Fizeau drag in graphene plasmonics

Y. Dong, L. Xiong, I. Y. Phinney, Z. Sun, R. Jing, A. S. McLeod, S. Zhang, S. Liu, F. L. Ruta, H. Gao, Z. Dong, R. Pan, J. H. Edgar, P. Jarillo-Herrero, L. S. Levitov, A. J. Millis, M. M. Fogler, D. A. Bandurin, D. N. Basov

Research output: Contribution to journalArticlepeer-review


Dragging of light by moving media was predicted by Fresnel1 and verified by Fizeau’s celebrated experiments2 with flowing water. This momentous discovery is among the experimental cornerstones of Einstein’s special relativity theory and is well understood3,4 in the context of relativistic kinematics. By contrast, experiments on dragging photons by an electron flow in solids are riddled with inconsistencies and have so far eluded agreement with the theory5–7. Here we report on the electron flow dragging surface plasmon polaritons8,9 (SPPs): hybrid quasiparticles of infrared photons and electrons in graphene. The drag is visualized directly through infrared nano-imaging of propagating plasmonic waves in the presence of a high-density current. The polaritons in graphene shorten their wavelength when propagating against the drifting carriers. Unlike the Fizeau effect for light, the SPP drag by electrical currents defies explanation by simple kinematics and is linked to the nonlinear electrodynamics of Dirac electrons in graphene. The observed plasmonic Fizeau drag enables breaking of time-reversal symmetry and reciprocity10 at infrared frequencies without resorting to magnetic fields11,12 or chiral optical pumping13,14. The Fizeau drag also provides a tool with which to study interactions and nonequilibrium effects in electron liquids.

Original languageEnglish (US)
Pages (from-to)513-516
Number of pages4
Issue number7864
StatePublished - Jun 24 2021
Externally publishedYes

Bibliographical note

Funding Information:
Acknowledgements Research on the physics and imaging of the plasmonic Fizeau effect at Columbia was supported by the US Department of Energy (DOE), Office of Science, Basic Energy Sciences (BES), under award no. DE-SC0018426. D.A.B. acknowledges the support from MIT Pappalardo Fellowship. M.M.F. is supported by the Office of Naval Research under grant ONR-N000014-18-1-2722. Work in the P.J.-H. group was supported by AFOSR grant FA9550-16-1-0382, the Gordon and Betty Moore Foundation’s EPiQS Initiative through grant GBMF9643, and Fundacion Ramon Areces. The development of new nanofabrication and characterization techniques enabling this work has been supported by the US DOE Office of Science, BES, under award DE-SC0019300. The development of the universal cryogenic platform used for scanning probe measurements is supported as part of the Energy Frontier Research Center on Programmable Quantum Materials funded by the US Department of Energy (DOE), Office of Science, Basic Energy Sciences (BES), under award no. DE-SC0019443. The development of infrared nano-optics is supported by Vannevar Bush Faculty Fellowship to D.N.B., ONR-VB: N00014-19-1-2630. D.N.B. is Moore Investigator in Quantum Materials EPIQS #9455. This work also made use of the Materials Research Science and Engineering Center Shared Experimental Facilities supported by the National Science Foundation (NSF) (grant no. DMR-0819762). Support from the Materials Engineering and Processing programme of the National Science Foundation, award number CMMI 1538127 for hBN crystal growth is also greatly appreciated.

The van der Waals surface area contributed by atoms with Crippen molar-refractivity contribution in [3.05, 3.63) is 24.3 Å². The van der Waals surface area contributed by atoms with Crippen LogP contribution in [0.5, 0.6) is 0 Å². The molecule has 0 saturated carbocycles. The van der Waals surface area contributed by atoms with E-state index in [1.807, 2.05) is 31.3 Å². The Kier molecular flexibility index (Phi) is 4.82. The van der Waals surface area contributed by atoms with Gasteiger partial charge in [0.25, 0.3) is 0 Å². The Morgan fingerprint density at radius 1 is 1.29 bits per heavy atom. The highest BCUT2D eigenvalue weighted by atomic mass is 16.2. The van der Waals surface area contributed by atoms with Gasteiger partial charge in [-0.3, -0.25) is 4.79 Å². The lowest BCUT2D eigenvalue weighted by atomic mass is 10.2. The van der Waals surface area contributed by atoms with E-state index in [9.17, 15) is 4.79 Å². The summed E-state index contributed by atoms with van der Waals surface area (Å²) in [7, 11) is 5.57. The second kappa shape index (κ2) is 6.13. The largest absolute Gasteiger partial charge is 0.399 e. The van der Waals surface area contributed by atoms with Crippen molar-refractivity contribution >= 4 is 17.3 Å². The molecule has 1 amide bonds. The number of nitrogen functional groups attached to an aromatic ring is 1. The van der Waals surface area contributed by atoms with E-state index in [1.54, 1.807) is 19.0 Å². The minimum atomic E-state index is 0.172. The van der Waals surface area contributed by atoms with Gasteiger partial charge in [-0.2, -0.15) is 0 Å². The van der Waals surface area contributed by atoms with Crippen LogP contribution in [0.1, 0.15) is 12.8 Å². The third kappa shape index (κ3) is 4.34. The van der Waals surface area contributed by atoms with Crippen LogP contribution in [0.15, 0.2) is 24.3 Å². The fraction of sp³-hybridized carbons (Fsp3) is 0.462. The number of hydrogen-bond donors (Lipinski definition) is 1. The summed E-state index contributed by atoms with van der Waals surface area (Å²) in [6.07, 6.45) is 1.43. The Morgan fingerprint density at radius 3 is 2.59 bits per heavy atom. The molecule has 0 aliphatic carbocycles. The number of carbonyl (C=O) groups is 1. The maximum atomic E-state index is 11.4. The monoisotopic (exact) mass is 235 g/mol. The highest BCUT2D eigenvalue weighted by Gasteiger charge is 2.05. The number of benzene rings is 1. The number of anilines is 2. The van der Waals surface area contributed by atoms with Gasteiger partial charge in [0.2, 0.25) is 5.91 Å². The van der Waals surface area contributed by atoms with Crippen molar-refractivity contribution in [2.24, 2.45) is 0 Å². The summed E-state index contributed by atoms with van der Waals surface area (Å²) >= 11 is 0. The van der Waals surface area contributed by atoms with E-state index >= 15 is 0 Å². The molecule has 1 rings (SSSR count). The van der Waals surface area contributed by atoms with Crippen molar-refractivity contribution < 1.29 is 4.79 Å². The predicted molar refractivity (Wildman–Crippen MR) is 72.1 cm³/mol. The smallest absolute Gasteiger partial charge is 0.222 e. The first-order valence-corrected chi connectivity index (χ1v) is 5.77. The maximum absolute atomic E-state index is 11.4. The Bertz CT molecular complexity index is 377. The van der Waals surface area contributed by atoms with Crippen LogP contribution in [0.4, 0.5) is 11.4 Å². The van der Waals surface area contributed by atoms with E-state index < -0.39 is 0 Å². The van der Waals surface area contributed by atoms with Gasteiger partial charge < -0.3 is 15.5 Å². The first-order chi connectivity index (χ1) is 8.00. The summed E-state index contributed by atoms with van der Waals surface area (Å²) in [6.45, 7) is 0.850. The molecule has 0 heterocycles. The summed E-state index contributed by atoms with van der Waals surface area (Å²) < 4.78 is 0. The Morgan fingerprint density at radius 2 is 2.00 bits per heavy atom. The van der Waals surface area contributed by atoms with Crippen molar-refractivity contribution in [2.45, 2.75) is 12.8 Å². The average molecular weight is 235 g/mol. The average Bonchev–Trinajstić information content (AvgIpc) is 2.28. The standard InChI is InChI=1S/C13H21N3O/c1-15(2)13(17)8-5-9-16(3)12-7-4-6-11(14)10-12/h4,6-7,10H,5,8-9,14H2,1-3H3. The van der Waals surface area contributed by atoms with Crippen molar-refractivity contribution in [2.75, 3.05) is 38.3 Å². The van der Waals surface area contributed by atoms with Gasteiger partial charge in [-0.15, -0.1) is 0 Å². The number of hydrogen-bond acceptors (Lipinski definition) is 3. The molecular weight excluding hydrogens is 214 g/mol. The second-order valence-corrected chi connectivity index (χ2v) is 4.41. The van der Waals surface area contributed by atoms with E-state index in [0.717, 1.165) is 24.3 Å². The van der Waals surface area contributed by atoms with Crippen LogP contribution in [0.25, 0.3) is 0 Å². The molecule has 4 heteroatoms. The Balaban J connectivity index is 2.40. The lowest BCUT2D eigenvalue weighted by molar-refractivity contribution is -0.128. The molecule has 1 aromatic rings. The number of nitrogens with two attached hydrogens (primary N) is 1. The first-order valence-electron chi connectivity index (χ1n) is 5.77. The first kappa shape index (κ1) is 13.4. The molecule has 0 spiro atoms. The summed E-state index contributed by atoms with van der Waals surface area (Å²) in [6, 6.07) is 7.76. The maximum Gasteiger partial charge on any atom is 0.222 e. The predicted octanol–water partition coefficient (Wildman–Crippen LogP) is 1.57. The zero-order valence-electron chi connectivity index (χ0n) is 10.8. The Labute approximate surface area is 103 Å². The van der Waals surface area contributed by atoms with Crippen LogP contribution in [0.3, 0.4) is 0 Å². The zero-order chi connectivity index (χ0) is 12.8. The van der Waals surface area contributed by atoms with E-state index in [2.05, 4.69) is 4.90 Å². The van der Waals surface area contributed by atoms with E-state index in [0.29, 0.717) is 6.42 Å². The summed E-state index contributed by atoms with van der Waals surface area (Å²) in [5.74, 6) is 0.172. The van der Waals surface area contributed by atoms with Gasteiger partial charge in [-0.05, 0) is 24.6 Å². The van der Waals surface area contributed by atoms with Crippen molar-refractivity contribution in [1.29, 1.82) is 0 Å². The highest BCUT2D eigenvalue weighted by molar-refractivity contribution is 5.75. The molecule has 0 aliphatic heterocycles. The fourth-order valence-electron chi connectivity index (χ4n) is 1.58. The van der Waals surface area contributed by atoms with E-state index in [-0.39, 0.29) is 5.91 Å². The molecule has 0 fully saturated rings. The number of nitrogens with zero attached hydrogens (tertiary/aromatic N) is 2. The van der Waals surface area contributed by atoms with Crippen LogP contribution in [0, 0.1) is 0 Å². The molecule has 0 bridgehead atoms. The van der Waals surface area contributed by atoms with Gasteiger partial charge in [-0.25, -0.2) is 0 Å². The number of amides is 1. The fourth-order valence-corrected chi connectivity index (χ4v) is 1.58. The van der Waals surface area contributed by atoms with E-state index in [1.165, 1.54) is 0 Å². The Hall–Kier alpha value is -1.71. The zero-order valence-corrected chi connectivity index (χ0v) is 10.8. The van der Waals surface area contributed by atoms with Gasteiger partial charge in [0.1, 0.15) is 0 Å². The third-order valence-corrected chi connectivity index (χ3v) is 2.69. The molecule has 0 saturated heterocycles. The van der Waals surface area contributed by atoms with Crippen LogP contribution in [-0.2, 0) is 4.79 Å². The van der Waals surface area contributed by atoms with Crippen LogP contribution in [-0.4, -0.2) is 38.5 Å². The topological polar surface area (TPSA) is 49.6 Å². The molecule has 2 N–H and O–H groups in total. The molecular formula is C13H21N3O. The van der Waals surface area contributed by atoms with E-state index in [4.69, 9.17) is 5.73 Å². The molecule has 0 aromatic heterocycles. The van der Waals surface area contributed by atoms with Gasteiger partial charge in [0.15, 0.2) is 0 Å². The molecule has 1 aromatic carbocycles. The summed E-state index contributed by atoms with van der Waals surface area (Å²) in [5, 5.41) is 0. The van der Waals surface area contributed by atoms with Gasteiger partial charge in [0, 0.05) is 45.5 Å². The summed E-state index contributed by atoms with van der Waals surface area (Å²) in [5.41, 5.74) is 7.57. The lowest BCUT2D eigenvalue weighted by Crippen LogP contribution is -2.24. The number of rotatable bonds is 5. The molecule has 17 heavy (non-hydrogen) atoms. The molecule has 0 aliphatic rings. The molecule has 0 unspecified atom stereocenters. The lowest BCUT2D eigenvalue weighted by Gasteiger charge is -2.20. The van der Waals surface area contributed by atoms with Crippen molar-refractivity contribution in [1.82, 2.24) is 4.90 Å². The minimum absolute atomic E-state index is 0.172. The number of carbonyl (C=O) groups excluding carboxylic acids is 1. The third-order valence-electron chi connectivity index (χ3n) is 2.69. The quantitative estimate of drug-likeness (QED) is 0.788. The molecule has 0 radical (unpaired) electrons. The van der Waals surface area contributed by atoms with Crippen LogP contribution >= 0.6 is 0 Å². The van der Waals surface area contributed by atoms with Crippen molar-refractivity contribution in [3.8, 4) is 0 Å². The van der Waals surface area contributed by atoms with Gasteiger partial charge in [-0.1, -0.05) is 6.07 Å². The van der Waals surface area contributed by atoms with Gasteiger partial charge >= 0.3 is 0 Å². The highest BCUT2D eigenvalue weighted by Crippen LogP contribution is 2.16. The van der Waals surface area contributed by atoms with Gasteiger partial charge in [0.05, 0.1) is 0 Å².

Publisher Copyright:
© 2021, The Author(s), under exclusive licence to Springer Nature Limited.

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